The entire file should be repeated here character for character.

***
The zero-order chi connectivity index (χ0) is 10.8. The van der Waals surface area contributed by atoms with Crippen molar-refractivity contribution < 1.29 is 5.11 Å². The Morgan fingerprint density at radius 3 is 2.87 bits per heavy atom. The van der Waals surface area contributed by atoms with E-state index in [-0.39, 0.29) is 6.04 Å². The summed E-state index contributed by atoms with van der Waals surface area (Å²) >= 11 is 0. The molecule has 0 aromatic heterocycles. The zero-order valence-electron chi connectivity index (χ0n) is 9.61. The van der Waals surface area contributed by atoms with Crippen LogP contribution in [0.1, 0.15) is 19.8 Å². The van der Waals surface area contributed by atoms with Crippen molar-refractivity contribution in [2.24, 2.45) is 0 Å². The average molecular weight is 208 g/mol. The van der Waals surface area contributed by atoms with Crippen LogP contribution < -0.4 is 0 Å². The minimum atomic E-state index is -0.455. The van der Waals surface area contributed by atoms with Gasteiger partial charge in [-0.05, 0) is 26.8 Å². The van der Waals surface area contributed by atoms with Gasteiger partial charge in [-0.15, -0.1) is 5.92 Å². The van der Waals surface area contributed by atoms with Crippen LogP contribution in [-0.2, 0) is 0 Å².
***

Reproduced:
The zero-order chi connectivity index (χ0) is 10.8. The van der Waals surface area contributed by atoms with Crippen molar-refractivity contribution < 1.29 is 5.11 Å². The Morgan fingerprint density at radius 3 is 2.87 bits per heavy atom. The van der Waals surface area contributed by atoms with E-state index in [-0.39, 0.29) is 6.04 Å². The summed E-state index contributed by atoms with van der Waals surface area (Å²) >= 11 is 0. The molecule has 0 aromatic heterocycles. The zero-order valence-electron chi connectivity index (χ0n) is 9.61. The van der Waals surface area contributed by atoms with Crippen LogP contribution in [0.1, 0.15) is 19.8 Å². The van der Waals surface area contributed by atoms with Crippen molar-refractivity contribution in [2.24, 2.45) is 0 Å². The average molecular weight is 208 g/mol. The van der Waals surface area contributed by atoms with Crippen LogP contribution < -0.4 is 0 Å². The minimum atomic E-state index is -0.455. The van der Waals surface area contributed by atoms with Gasteiger partial charge in [-0.05, 0) is 26.8 Å². The van der Waals surface area contributed by atoms with Gasteiger partial charge in [-0.15, -0.1) is 5.92 Å². The van der Waals surface area contributed by atoms with Crippen LogP contribution in [-0.2, 0) is 0 Å².